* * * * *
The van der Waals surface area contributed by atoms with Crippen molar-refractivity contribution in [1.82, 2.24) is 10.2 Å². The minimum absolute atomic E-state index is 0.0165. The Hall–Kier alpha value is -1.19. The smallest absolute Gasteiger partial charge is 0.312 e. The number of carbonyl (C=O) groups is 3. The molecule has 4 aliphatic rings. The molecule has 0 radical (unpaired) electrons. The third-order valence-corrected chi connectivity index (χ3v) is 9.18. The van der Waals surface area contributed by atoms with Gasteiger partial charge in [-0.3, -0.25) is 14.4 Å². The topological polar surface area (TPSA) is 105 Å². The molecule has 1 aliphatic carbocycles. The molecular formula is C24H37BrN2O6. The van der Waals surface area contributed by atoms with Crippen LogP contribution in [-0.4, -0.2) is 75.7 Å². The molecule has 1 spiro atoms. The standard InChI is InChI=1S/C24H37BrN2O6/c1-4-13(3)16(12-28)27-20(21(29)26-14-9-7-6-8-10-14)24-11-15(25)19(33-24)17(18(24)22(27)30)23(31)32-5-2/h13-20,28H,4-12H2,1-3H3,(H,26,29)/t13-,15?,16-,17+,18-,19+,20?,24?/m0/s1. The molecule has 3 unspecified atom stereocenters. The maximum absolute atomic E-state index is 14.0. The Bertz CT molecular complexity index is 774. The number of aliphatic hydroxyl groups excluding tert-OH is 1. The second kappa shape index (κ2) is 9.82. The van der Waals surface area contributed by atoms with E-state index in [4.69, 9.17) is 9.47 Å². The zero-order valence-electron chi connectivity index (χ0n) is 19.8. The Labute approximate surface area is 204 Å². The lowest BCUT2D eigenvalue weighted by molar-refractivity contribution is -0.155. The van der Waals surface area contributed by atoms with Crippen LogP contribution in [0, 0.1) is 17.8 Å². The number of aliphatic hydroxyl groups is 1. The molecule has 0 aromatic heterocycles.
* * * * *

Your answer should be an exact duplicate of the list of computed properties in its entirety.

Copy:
The van der Waals surface area contributed by atoms with Crippen molar-refractivity contribution in [1.82, 2.24) is 10.2 Å². The minimum absolute atomic E-state index is 0.0165. The Hall–Kier alpha value is -1.19. The smallest absolute Gasteiger partial charge is 0.312 e. The number of carbonyl (C=O) groups is 3. The molecule has 4 aliphatic rings. The molecule has 0 radical (unpaired) electrons. The third-order valence-corrected chi connectivity index (χ3v) is 9.18. The van der Waals surface area contributed by atoms with Gasteiger partial charge in [-0.3, -0.25) is 14.4 Å². The topological polar surface area (TPSA) is 105 Å². The molecule has 1 aliphatic carbocycles. The molecular formula is C24H37BrN2O6. The van der Waals surface area contributed by atoms with Crippen LogP contribution in [-0.4, -0.2) is 75.7 Å². The molecule has 1 spiro atoms. The standard InChI is InChI=1S/C24H37BrN2O6/c1-4-13(3)16(12-28)27-20(21(29)26-14-9-7-6-8-10-14)24-11-15(25)19(33-24)17(18(24)22(27)30)23(31)32-5-2/h13-20,28H,4-12H2,1-3H3,(H,26,29)/t13-,15?,16-,17+,18-,19+,20?,24?/m0/s1. The molecule has 3 unspecified atom stereocenters. The maximum absolute atomic E-state index is 14.0. The Bertz CT molecular complexity index is 774. The number of aliphatic hydroxyl groups excluding tert-OH is 1. The second kappa shape index (κ2) is 9.82. The van der Waals surface area contributed by atoms with E-state index in [4.69, 9.17) is 9.47 Å². The zero-order valence-electron chi connectivity index (χ0n) is 19.8. The Labute approximate surface area is 204 Å². The lowest BCUT2D eigenvalue weighted by molar-refractivity contribution is -0.155. The van der Waals surface area contributed by atoms with Crippen LogP contribution in [0, 0.1) is 17.8 Å². The number of aliphatic hydroxyl groups is 1. The molecule has 0 aromatic heterocycles.